The Seventh Grade

Publication Year: 1976.

The Seventh Grade, by Reinhold Messner. New York: Oxford University Press, 1974. 160 pages, 30 photos, 1 map. $8.50.

Messner’s book seems to have improved a lot since it was published a year or so ago (“Pass the crow, please, George.” “Certainly, Marshall: like some more of these delicious feathers?” “Certainly, I’d love some.”). A couple of mountaineering eons have passed since then, marked by Messner and Habeler s recent ascent of Hidden Peak in unbelievable style; insult to the injury of their earlier Eigerwand jaunt, which was, by comparison, merely amazing. How should we read these omens? This little book will, perhaps, explain it all.

It’s an impressionistic piece, a haughty sandwich of interior monolog with old-fashioned climbing narrative. The climbs described here live mostly in Messner’s own stomping-ground, the Dolomites. Messner alternates classics with exotic-sounding obscures, and one might as well be another, to any ear but Messner’s. Taking turns with these passages are darker studies, strangely borne in italics, which offer us enigmatic musing, incomprehensible chest-thumping and physical-fitness advice.

So built, the book is a peculiar species of tale—more explanation than narrative—with no calibration of text-weight to magnitude of route. Bouldering on a sawmill wall is treated in detail, while the northeast face of Yerupajá is polished off in a clause, with, apparently, total disregard for dramatic effect. Mountaineering literature traditionally goes all out for the chills and chuckles, but this is very strange. Bold or inept? Psychological? Mystical? One hardly knows.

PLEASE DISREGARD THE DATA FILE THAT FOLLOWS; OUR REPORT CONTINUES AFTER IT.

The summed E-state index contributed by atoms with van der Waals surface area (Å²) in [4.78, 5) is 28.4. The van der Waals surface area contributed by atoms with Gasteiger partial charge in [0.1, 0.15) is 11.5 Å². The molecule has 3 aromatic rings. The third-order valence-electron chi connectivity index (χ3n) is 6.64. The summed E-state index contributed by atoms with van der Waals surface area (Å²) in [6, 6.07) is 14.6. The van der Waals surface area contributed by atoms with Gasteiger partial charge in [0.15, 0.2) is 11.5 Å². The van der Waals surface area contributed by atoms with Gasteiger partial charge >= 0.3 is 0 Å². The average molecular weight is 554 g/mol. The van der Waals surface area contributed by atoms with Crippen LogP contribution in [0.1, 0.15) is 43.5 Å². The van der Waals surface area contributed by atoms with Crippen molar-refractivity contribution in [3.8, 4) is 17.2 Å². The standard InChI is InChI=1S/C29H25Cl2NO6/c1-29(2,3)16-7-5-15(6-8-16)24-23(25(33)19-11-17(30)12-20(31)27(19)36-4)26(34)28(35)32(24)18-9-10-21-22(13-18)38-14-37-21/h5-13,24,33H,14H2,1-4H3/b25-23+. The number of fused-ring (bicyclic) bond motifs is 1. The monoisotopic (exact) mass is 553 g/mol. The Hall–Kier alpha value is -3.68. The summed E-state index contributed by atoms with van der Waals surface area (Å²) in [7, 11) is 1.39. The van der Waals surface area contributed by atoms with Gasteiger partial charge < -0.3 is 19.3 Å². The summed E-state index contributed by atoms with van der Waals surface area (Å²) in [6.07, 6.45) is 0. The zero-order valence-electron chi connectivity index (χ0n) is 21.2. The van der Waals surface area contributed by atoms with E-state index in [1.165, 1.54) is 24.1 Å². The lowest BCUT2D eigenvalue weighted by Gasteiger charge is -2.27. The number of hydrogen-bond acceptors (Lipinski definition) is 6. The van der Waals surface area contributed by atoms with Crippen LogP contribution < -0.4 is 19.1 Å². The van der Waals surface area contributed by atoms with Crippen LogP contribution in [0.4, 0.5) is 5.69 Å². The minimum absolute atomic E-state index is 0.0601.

On the nuts-and-bolts level, the prose—a translation—belongs to no recognizable idiom of English. Rather, it might have been collated from the output of a room full of teletypes, then filtered vigorously through a thesaurus. What are we to think of a sentence like this: “While I was climbing, I kept thinking of extravagant expressions’ such as overhang, straddling, prussik knots and the like.”? Is this enigmatic? If not, what? But, while rooting through this strange fuzz, we occasionally turn up an improbable pearl: recalling climbing up the summit waterfall of the Punta Tissi (topping off his solo ascent of the Philipp Flamm) the Messner mask speaks a familiar tongue: “There are many such ravines in the Dolomites, but for me there is only one like a strangler’s hand.” Yes, indeed.

We miss here the humane wit and self-mockery of a Tilman, or the love and malapropulous comedy of Mazeaud (who sees his hungover companions “happily chatting and vomiting” on a ledge below,) but we also miss a certain amount of point at the same time. This book is, apparently by design, an illustrated argument about the role of style and the role of difficulty in the concoction of grandeur; about what it may mean to be the world’s best living mountaineer. One who expects a good climbing yarn might well look elsewhere, for The Seventh Grade, as yarn, is barely readable. It’s quite another story; possibly a useful set of program notes for astounding climbs to come. As the man fares, so fares the mask. We plan to be listening when the mask elects to speak again, in however private a voice. Consider this: Messner reflects on the Nanga Parbat ordeal, that “Accompanied by a man like Peter Habeier, I would risk trying an 8000-metre peak, having an equal chance and less risk than when attached to a great expedition with all its customary ballyhoo.” Promised then; and now performed. Messner is a practical prophet, as good as his word. Not a bad yarn, at that.

George Lowe and Marshall Ralph